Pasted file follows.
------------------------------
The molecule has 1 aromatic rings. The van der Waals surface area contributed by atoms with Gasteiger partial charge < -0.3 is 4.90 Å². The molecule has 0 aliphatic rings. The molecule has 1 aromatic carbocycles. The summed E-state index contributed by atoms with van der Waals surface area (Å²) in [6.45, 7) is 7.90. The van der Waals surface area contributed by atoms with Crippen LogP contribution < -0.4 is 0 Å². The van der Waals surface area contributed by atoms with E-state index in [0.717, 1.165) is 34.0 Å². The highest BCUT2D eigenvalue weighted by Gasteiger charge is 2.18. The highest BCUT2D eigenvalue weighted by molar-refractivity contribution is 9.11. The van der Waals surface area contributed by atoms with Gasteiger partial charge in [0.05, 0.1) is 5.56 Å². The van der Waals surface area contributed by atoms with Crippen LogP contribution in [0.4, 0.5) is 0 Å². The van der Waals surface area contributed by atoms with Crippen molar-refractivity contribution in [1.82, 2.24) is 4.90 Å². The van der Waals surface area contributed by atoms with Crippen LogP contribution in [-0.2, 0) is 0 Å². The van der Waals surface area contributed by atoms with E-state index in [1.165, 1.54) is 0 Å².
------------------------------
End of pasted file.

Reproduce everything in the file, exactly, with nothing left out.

The molecule has 1 aromatic rings. The van der Waals surface area contributed by atoms with Gasteiger partial charge < -0.3 is 4.90 Å². The molecule has 0 aliphatic rings. The molecule has 1 aromatic carbocycles. The summed E-state index contributed by atoms with van der Waals surface area (Å²) in [6.45, 7) is 7.90. The van der Waals surface area contributed by atoms with Crippen LogP contribution < -0.4 is 0 Å². The van der Waals surface area contributed by atoms with E-state index in [0.717, 1.165) is 34.0 Å². The highest BCUT2D eigenvalue weighted by Gasteiger charge is 2.18. The highest BCUT2D eigenvalue weighted by molar-refractivity contribution is 9.11. The van der Waals surface area contributed by atoms with Gasteiger partial charge in [0.05, 0.1) is 5.56 Å². The van der Waals surface area contributed by atoms with Crippen LogP contribution in [0.4, 0.5) is 0 Å². The van der Waals surface area contributed by atoms with Crippen molar-refractivity contribution in [1.82, 2.24) is 4.90 Å². The van der Waals surface area contributed by atoms with Crippen LogP contribution in [-0.2, 0) is 0 Å². The van der Waals surface area contributed by atoms with E-state index in [1.165, 1.54) is 0 Å².